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Case Study: Monitoring Changes in Oxygen Saturation from Altitude to Sea-Level


In the last blog article, Altitude Training: Beneficial or Just Hot (Less Dense) Air?, the efficacy of live high train low, altitude training was discussed. The conclusion that was made, was that altitude training is fairly far down the list of training techniques to implement into a training program, unless someone plans to compete at high altitude and can afford to spend upwards of 28 days there. While high altitude training may not be the most time or cost-effective means of improving performance, there is no doubt that the lower partial pressure of oxygen at altitude can negatively affect performance for those not adapted to said altitude. Furthermore, the athletes who are most effected by altitude have an inability to protect oxygen saturation at these lower partial pressures. I

Recently, I had the opportunity to travel from Colorado Springs (~6400ft) to Oregon (~300ft) and thought it would be interesting to compare oxygen saturation values, determined by Moxy, to similar workouts at these different altitudes, in order to explore if I had issues in protecting oxygen saturation at altitude thus leading to attenuated performance.

The Workout

The workout that was performed was fairly simple. It involved running on a treadmill at a 5% incline for 30s followed by a 3.5 min walking rest. Four 30s intervals were completed at 10.0, 11.0, 12.0, 13.0 mph. The workout that I performed was one that I could reasonably recover from one day to the next and could be easily replicated, with the goal of testing oxygenation differences.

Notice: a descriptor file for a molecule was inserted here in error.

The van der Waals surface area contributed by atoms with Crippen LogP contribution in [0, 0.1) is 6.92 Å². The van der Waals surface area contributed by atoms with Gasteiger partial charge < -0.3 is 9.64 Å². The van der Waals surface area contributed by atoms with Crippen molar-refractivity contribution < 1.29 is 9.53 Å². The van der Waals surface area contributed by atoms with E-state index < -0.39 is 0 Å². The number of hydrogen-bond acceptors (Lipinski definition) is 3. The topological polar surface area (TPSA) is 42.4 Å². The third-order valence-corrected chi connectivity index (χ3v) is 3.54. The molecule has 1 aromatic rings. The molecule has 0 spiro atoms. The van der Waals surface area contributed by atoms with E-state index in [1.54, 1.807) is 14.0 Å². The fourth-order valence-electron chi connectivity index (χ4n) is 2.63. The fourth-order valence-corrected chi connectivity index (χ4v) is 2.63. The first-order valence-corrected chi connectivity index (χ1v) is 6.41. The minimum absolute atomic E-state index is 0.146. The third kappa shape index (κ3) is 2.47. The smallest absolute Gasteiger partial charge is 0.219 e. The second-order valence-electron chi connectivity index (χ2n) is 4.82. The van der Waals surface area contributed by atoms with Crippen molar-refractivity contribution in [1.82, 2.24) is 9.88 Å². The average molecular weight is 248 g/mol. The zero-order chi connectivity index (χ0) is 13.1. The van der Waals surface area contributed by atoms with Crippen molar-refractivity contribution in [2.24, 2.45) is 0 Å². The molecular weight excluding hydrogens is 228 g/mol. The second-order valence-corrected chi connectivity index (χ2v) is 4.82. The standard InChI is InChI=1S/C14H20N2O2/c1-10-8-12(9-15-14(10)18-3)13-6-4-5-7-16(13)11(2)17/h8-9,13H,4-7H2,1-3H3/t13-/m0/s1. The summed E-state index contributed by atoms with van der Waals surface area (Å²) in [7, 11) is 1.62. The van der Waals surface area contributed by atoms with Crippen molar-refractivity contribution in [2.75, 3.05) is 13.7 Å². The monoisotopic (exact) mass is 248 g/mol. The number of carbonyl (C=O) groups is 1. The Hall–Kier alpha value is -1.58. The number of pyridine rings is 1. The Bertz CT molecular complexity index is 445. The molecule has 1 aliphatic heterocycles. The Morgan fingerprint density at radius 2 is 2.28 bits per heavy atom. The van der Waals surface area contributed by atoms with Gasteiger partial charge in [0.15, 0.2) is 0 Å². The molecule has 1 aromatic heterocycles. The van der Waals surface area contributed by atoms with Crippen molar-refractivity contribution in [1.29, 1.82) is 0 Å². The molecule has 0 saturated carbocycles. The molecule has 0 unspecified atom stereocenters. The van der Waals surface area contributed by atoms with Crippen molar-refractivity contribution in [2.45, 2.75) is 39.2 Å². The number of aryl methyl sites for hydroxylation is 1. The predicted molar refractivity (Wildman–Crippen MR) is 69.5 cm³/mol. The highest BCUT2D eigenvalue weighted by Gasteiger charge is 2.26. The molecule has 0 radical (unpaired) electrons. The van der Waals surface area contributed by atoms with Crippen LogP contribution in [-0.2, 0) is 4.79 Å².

Figure 1 shows a tracing of my SmO2 values, measured by Moxy, and heart rate from a Garmin heart rate strap during each workout. I tried to sync the workouts as much as possible, but the spikes and troughs represent intervals. As expected, in both workouts SmO2 decreased as I ran faster, while heart rate increased. It seems that both heart rate and SmO2 increased and decreased, significantly but a simple T-Test of the min and max values during each interval for heart rate and SmO2 reveals that HR was trending towards a significant increase (p=0.06) while SmO2 decreased significantly (p=0.007). This indicates, that during these intervals, I am effectively maximizing the heart rate response (oxygen delivery), especially at higher speeds, while the larger change is coming from oxygen extraction at the level of muscle. Essentially, the muscles need to create a larger oxygen gradient in order to supply enough oxygen to facilitate the energy needs of each workload. This means that the mitochondria, the cells oxygen users, are working harder to provide enough ATP.

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Figure 1: SmO2 and HR response to the same workout done at 6400ft and 300ft

This workout is an example of how physiology can acutely adapt in different environmental conditions. While this hasn’t been verified through a study, it seems that NIRS devices, specifically Moxy is more sensitive to monitoring physiological changes at altitude. This could be useful for those going from lower elevation to race at high elevation, where heart rate response could be similar, however, muscle oxygen extraction, shown as a decrease in SmO2 could be much higher. From a practical standpoint, making sure to go slower, as to elicit a lower SmO2 desaturation at the beginning of the race could result in better energy management which could result in better race times. 

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